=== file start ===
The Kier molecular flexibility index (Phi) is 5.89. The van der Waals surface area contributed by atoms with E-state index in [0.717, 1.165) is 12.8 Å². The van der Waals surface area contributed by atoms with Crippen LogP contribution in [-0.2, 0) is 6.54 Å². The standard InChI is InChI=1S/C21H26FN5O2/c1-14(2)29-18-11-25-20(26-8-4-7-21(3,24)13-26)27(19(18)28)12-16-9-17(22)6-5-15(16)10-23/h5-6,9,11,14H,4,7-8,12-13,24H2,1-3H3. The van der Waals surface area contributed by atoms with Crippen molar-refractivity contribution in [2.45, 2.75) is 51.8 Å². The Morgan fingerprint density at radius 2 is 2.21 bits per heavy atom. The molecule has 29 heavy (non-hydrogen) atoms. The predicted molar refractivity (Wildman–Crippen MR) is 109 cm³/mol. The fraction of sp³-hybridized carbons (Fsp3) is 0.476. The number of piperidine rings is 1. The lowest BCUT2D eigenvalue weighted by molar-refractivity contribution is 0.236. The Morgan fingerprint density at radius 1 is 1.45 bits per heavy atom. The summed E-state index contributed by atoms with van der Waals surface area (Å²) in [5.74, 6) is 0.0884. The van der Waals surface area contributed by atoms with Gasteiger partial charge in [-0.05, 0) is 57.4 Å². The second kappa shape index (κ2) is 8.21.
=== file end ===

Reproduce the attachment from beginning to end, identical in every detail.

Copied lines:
The Kier molecular flexibility index (Phi) is 5.89. The van der Waals surface area contributed by atoms with E-state index in [0.717, 1.165) is 12.8 Å². The van der Waals surface area contributed by atoms with Crippen LogP contribution in [-0.2, 0) is 6.54 Å². The standard InChI is InChI=1S/C21H26FN5O2/c1-14(2)29-18-11-25-20(26-8-4-7-21(3,24)13-26)27(19(18)28)12-16-9-17(22)6-5-15(16)10-23/h5-6,9,11,14H,4,7-8,12-13,24H2,1-3H3. The van der Waals surface area contributed by atoms with Crippen molar-refractivity contribution in [2.45, 2.75) is 51.8 Å². The Morgan fingerprint density at radius 2 is 2.21 bits per heavy atom. The molecule has 29 heavy (non-hydrogen) atoms. The predicted molar refractivity (Wildman–Crippen MR) is 109 cm³/mol. The fraction of sp³-hybridized carbons (Fsp3) is 0.476. The number of piperidine rings is 1. The lowest BCUT2D eigenvalue weighted by molar-refractivity contribution is 0.236. The Morgan fingerprint density at radius 1 is 1.45 bits per heavy atom. The summed E-state index contributed by atoms with van der Waals surface area (Å²) in [5.74, 6) is 0.0884. The van der Waals surface area contributed by atoms with Gasteiger partial charge in [-0.05, 0) is 57.4 Å². The second kappa shape index (κ2) is 8.21.